U.S. Secretary of State Anthony Blinken visits Vietnam this week hoping for progress towards upgrading relations with a key trade partner that shares U.S. worries about China’s growing might.
For Hanoi, it will be a delicate test: how to show openness to the United States without angering China, a giant neighbor that supplies key inputs for Vietnam’s vital export trade, or Russia, another traditional partner.
It is a balancing act Vietnam has excelled at but one that is turning more complex in a world appearing to divide into opposing blocs, with the U.S. and its allies on one side and China and Russia on the other.
Blinken arrives in Hanoi on Friday and will meet Vietnamese leaders on Saturday before heading to Tokyo for a meeting of the Group of Seven rich nations.
It will be the first Hanoi visit by the secretary of state of the Biden administration, which took office in 2021, although Vice President Kamala Harris visited in August of that year.
Washington will be hoping for progress towards boosting relations to a “strategic” partnership from one that for the past decade has been called “comprehensive.”
Officials have not said what this closer relationship might entail. But Southeast Asia expert Murray Hiebert, who visited Vietnam in February and spoke with senior government officials, said it could include increased military cooperation and U.S. weapons supplies.
He noted, however, there were limits given Vietnam’s policy of not allowing foreign bases, foreign troops or alliances against other countries. Hanoi has also been put off by the relatively high price of U.S. arms and concerns that supplies could be blocked by U.S. lawmakers on human rights grounds.
Blinken will also formally break ground on a new U.S. embassy compound in Hanoi, in what the top U.S. diplomat for East Asia, Daniel Kritenbrink, called “a stunning new symbol” of the U.S. commitment to an “enduring partnership and friendship.”
With the Vietnam War era an increasingly distant memory, Washington now considers Hanoi, in Kritenbrink’s words, “one of America’s most important partners in the region”.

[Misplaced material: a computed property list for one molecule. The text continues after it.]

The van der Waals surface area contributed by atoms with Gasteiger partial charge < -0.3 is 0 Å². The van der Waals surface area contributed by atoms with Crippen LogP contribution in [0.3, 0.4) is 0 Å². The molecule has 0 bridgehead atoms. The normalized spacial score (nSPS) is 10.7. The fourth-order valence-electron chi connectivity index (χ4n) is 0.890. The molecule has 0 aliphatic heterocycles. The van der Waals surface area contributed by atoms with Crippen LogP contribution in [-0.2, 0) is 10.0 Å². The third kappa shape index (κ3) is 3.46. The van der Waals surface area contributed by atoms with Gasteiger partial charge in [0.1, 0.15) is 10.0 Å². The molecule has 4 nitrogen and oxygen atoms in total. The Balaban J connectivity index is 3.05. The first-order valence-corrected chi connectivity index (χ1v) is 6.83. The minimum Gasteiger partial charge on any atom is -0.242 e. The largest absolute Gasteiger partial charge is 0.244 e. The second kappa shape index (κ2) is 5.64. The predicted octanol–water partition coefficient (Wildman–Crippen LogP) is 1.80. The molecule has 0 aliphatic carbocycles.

Experts say the U.S. broached formally elevating ties during the Trump administration, but Hanoi was resistant and has wavered amid escalating tensions between Washington and Beijing, which could react badly to the move.
Vietnam, while alarmed by China’s growing military and opposed to its rival claims in the South China Sea, has its vital economic ties with Beijing to consider.
Even so, Hanoi now appears amenable to upgraded ties with the U.S., Hiebert and other analysts say, although no announcement is expected during Blinken’s trip and will likely be saved for a higher-level exchange.
Last month saw a call between U.S. President Joe Biden and the head of Vietnam’s ruling Communist party Nguyen Phu Trong, which together with Blinken’s visit could lead to a meeting between the two in July, the 10th anniversary of the existing formal bilateral partnership, analysts say.
“The chance of the United States and Vietnam upgrading their comprehensive partnership to a strategic level is higher with Blinken’s visit because it will pave the way for a higher level meeting,” said Bich Tran, an adjunct fellow at Washington’s Center for Strategic and International Studies.
Kritenbrink said Washington was working to persuade Vietnam to diversify defense purchases away from Russia, something that “obviously would be in Vietnam’s interests and also would conform to U.S. law.”
Human rights is another sensitive area, and hours ahead of Blinken’s arrival a State Department spokesperson condemned Vietnam’s jailing of a prominent political activist and said the bilateral partnership could only reach its full potential if the country improved its human rights record.
On Thursday, Human Rights Watch called on Blinken to “publicly and privately urge Vietnam’s leadership to end its systemic abuse of freedom of expression, association, and peaceful assembly.”
Kritenbrink said he was “confident” Blinken would raise rights concerns in Hanoi.